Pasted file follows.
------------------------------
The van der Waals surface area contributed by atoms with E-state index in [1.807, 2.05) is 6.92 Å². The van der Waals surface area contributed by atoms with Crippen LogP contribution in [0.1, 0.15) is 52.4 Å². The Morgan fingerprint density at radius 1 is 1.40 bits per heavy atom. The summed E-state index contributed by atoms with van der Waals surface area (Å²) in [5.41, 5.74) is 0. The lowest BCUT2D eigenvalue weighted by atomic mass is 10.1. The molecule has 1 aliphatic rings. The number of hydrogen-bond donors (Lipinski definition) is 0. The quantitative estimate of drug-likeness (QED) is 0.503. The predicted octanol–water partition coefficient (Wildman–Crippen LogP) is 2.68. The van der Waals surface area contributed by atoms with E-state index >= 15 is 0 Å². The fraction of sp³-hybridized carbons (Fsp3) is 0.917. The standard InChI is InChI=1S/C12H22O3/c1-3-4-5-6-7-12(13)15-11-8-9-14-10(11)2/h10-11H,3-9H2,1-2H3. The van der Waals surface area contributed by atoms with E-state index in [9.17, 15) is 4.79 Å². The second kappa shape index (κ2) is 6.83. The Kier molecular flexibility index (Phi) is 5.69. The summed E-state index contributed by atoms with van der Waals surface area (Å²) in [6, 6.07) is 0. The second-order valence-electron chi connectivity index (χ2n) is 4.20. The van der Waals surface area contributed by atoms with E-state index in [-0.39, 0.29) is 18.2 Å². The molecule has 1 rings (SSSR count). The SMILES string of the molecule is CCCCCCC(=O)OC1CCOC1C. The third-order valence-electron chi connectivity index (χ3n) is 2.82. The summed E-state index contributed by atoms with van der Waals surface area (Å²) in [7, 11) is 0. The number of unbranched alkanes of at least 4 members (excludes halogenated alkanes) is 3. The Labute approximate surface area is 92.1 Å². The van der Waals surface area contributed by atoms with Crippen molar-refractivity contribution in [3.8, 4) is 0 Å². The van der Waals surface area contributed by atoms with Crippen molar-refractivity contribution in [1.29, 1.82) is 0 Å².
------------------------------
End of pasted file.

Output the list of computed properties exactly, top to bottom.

The van der Waals surface area contributed by atoms with E-state index in [1.807, 2.05) is 6.92 Å². The van der Waals surface area contributed by atoms with Crippen LogP contribution in [0.1, 0.15) is 52.4 Å². The Morgan fingerprint density at radius 1 is 1.40 bits per heavy atom. The summed E-state index contributed by atoms with van der Waals surface area (Å²) in [5.41, 5.74) is 0. The lowest BCUT2D eigenvalue weighted by atomic mass is 10.1. The molecule has 1 aliphatic rings. The number of hydrogen-bond donors (Lipinski definition) is 0. The quantitative estimate of drug-likeness (QED) is 0.503. The predicted octanol–water partition coefficient (Wildman–Crippen LogP) is 2.68. The van der Waals surface area contributed by atoms with E-state index >= 15 is 0 Å². The fraction of sp³-hybridized carbons (Fsp3) is 0.917. The standard InChI is InChI=1S/C12H22O3/c1-3-4-5-6-7-12(13)15-11-8-9-14-10(11)2/h10-11H,3-9H2,1-2H3. The van der Waals surface area contributed by atoms with E-state index in [9.17, 15) is 4.79 Å². The second kappa shape index (κ2) is 6.83. The Kier molecular flexibility index (Phi) is 5.69. The summed E-state index contributed by atoms with van der Waals surface area (Å²) in [6, 6.07) is 0. The second-order valence-electron chi connectivity index (χ2n) is 4.20. The van der Waals surface area contributed by atoms with E-state index in [-0.39, 0.29) is 18.2 Å². The molecule has 1 rings (SSSR count). The SMILES string of the molecule is CCCCCCC(=O)OC1CCOC1C. The third-order valence-electron chi connectivity index (χ3n) is 2.82. The summed E-state index contributed by atoms with van der Waals surface area (Å²) in [7, 11) is 0. The number of unbranched alkanes of at least 4 members (excludes halogenated alkanes) is 3. The Labute approximate surface area is 92.1 Å². The van der Waals surface area contributed by atoms with Crippen molar-refractivity contribution in [3.8, 4) is 0 Å². The van der Waals surface area contributed by atoms with Crippen molar-refractivity contribution in [1.29, 1.82) is 0 Å².